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CALEA is the acronym for the Communications Assistance for Law Enforcement Act of 1994 (Pub. L. No. 103-414, 108 Stat. 4279). In its own words, the purpose of CALEA is:
- To amend title 18, United States Code, to make clear a telecommunications carrier's duty to cooperate in the interception of communications for Law Enforcement purposes, and for other purposes.
CALEA was passed on October 25, 1994 and came into force on January 1, 1995.
Provisions of CALEA
The U.S. Congress passed the Communications Assistance for Law Enforcement Act (CALEA) in to aid law enforcement in its effort to conduct surveillance of digital telephone networks. The act obliges telephone companies to make it possible for appropriate law enforcement adjencies to tap phone conversations carried out over its networks, as well as making call records available. The act also stipulates that it must not be possible for a user to detect that his conversation is being monitored.
On March 10, 2004, the DOJ, FBI and DEA filed a "Joint Petition for Expedited Rulemaking" in which they requested the certain steps to accelerate CALEA compliance. This petition mainly involved extending the provisions of CALEA to cover communications that travel over the internet. This resulted in the FCC issuing a notice of proposed rulemaking antitled "In the Matter of Communications Assistance for Law Enforcement Act and Broadband Access and Services" (FCC 04-187, 2004 WL 1774542) on August 9, 2004. As of February 2005, this ammendment to CALEA is still under consideration.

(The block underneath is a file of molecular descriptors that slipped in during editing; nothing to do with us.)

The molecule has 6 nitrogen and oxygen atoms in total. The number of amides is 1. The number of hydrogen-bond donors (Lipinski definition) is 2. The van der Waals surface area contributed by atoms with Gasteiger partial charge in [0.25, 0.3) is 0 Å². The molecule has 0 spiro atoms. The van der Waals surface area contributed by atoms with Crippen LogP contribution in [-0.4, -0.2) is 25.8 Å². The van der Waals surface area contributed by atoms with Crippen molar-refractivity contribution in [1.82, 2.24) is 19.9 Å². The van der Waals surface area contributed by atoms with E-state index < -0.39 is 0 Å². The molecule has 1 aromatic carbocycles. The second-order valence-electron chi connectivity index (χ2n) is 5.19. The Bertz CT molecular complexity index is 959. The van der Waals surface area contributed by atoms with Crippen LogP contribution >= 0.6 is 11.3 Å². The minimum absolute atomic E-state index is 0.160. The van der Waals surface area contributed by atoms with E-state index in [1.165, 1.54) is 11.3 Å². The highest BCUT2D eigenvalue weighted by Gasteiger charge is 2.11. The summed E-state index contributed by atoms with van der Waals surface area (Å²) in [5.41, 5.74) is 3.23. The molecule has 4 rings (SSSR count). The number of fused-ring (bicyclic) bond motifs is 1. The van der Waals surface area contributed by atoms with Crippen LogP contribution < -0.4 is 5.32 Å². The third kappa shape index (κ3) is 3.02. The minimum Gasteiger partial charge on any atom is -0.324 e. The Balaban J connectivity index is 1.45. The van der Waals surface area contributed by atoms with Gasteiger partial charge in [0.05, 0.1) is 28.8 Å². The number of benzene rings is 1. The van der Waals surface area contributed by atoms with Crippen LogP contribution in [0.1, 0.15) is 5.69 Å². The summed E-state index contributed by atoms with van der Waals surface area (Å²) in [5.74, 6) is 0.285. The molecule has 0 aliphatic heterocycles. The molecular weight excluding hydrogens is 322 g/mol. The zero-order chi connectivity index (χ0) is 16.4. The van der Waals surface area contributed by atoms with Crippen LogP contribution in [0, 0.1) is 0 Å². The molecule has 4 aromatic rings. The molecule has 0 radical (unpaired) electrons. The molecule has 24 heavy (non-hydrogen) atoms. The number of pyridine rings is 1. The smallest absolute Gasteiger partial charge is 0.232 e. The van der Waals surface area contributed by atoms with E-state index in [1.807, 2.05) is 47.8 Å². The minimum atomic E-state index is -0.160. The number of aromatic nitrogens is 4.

CALEA is also an acronym for the Commission on Accreditation for Law Enforcement Agencies. CALEA issues standards for best practices for law enforcement agencies, which can voluntarily subject themselves to accreditation inspection. Meeting CALEA standards is an intensive process and is used by police administrators and civilian oversight officials to ensure that the agency is being run in accordance with a national standard for excellence.
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